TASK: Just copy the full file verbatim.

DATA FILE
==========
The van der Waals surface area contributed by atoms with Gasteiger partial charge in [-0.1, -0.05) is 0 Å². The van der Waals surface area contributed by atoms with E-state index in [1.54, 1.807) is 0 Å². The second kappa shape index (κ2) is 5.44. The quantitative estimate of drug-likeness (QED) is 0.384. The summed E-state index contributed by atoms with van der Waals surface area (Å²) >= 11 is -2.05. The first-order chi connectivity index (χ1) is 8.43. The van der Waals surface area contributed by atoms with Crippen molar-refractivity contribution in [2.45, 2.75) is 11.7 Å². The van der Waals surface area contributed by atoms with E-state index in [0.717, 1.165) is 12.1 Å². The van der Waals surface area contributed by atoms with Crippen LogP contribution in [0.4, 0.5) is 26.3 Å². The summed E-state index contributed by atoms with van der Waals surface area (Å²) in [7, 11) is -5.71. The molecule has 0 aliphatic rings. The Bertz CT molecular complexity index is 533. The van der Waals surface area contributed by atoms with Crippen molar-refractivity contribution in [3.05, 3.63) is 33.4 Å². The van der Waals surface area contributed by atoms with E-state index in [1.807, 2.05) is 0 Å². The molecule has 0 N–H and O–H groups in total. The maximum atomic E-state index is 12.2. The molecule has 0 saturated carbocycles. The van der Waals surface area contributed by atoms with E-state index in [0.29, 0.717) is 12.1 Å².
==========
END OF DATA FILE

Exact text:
The van der Waals surface area contributed by atoms with Gasteiger partial charge in [-0.1, -0.05) is 0 Å². The van der Waals surface area contributed by atoms with E-state index in [1.54, 1.807) is 0 Å². The second kappa shape index (κ2) is 5.44. The quantitative estimate of drug-likeness (QED) is 0.384. The summed E-state index contributed by atoms with van der Waals surface area (Å²) >= 11 is -2.05. The first-order chi connectivity index (χ1) is 8.43. The van der Waals surface area contributed by atoms with Crippen molar-refractivity contribution in [2.45, 2.75) is 11.7 Å². The van der Waals surface area contributed by atoms with E-state index in [0.717, 1.165) is 12.1 Å². The van der Waals surface area contributed by atoms with Crippen LogP contribution in [0.4, 0.5) is 26.3 Å². The summed E-state index contributed by atoms with van der Waals surface area (Å²) in [7, 11) is -5.71. The molecule has 0 aliphatic rings. The Bertz CT molecular complexity index is 533. The van der Waals surface area contributed by atoms with Crippen molar-refractivity contribution in [3.05, 3.63) is 33.4 Å². The van der Waals surface area contributed by atoms with E-state index in [1.807, 2.05) is 0 Å². The molecule has 0 N–H and O–H groups in total. The maximum atomic E-state index is 12.2. The molecule has 0 saturated carbocycles. The van der Waals surface area contributed by atoms with E-state index in [0.29, 0.717) is 12.1 Å².